Dr. Nye: Uh-huh. So, approximately half of the women had had a prior pregnancy, half were still desiring a pregnancy, and about 40% had had a family history of breast cancer, and about 40% had had a genetic mutation that is associated with increased risk of breast cancer. So, these are motivated women, and I think that’s why I’m so interested in studying them is because they’re there, they want to take action in their generation that’s really interested in reducing the risk of breast cancer now.
Dr. Birnholz: And on that note, what did you discover at this point? It’s early yet. There is more work to be done. But what did you discover? What new insights can you put on the table?
Dr. Nye: I think that this is a cohort of patients that needs more attention. I think we need to be looking at not only chemo prevention for this population, but also lifestyle modifications, which we’re working on. And then, that they’re interested and willing to participate in trials, and so we need to bring those to them. And then, we need better biomarkers. So, we need less invasive biomarkers. Right now, we’re using the RPFNA which is a fine-needle aspiration of the breast, or in some studies, they’ll use core-needle biopsies of the breast to collect tissue, and that is really the only means that we have reliable biomarkers in these premenopausal women. And so that’s why the study collected stool, urine, serum, as well as breast tissue to try and see what may be feasible in this premenopausal population because we’re up against the hormone fluctuations, we’re up against high breast density on mammography, and so our typical potential biomarkers that we may use in other cohorts of high-risk women aren’t as feasible. I’m really looking forward to seeing the microbiome biomarker that we collected, which we don’t have yet, and we’re looking at it in the stool as well as the breast tissue, and I’m hoping to see some exciting changes with the supplement there.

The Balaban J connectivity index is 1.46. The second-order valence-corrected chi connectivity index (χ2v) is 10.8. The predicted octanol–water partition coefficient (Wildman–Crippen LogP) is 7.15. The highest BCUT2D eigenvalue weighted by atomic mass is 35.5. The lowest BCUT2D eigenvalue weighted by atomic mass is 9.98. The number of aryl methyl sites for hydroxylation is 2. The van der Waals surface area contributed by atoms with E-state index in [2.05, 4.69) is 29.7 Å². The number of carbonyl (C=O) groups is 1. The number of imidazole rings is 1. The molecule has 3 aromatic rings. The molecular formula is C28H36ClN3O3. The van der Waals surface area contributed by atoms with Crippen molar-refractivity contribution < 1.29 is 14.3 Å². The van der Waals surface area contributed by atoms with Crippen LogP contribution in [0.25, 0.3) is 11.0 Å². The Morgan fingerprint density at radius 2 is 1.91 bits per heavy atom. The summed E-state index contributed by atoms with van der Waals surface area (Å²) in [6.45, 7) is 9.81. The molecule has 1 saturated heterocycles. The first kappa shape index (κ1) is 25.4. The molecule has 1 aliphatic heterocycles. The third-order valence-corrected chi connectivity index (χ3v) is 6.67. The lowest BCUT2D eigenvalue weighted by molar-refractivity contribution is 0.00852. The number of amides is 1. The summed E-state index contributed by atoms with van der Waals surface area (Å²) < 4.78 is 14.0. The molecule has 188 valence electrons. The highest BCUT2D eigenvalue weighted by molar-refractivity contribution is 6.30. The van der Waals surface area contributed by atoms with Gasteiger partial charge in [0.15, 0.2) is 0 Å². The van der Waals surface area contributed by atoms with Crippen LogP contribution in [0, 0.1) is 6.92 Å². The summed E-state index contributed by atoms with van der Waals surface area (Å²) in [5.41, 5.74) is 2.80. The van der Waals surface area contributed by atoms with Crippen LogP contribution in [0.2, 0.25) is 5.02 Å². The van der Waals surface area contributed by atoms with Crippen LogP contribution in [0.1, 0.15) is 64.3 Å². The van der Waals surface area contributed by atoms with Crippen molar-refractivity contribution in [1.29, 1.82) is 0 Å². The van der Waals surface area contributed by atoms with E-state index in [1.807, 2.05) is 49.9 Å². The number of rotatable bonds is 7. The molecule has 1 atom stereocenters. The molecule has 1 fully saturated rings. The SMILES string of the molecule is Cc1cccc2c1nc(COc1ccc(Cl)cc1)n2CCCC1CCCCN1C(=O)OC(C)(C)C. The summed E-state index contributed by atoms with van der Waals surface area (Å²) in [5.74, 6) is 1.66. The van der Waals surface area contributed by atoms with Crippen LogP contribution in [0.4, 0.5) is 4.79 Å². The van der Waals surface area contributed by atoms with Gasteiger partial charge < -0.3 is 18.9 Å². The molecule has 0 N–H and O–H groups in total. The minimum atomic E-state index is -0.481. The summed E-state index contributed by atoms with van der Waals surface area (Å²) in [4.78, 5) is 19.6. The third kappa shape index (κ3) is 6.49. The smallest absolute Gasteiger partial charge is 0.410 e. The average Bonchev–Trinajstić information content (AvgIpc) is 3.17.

Dr. Birnholz: Well, it sounds like you’re moving towards a larger-scale prevention trial. Would that be a good assessment of where you’re headed?
Dr. Nye: That is the goal, yes. I first wanted to prove that women were interested, willing, and that we may have a hint at some biomarkers we can look at in future studies, but I would like to see this expand to a larger study.
Dr. Birnholz: So, Dr. Nye, any closing thoughts? We’ve looked ahead. We have a good sense of where the next research directions could be. Any other thoughts that you might want to offer to our health care professional audience around this subject, which is complex? There are a lot of factors here.
Dr. Nye: I think this younger generation of women are really interested in their breast health. The want to know what is their risk of breast cancer and what they can do about it, and for primary care physicians, the family physicians, internists, OB/GYNs, this is a population of patients who really wants to know and so helping to educate them simply just on the risks so they can seek the resources to better understand what they can do to reduce their risk.
Dr. Birnholz: On that note, I very much want to thank my guest, Dr. Lauren Nye, for joining me to walk through the findings of her feasibility study on omega-3 supplementation for women at high risk for breast cancer and who are considering future pregnancy. Dr. Nye, it’s fantastic having you on the program.
Dr. Nye: Thank you, again.
Dr. Birnholz: For access to this and other episodes covering innovations in breast cancer research and treatment, visit ReachMD.com, where you can be part of the knowledge. For ReachMD, I’m Dr. Matt Birnholz, and thanks for listening.
Announcer: You’ve been listening to this special focus on breast cancer from Advances in Women’s Health. To revisit any part of this discussion and to access other episodes in this series, visit ReachMD.com/advancesinwomenshealth. Thank you for joining us.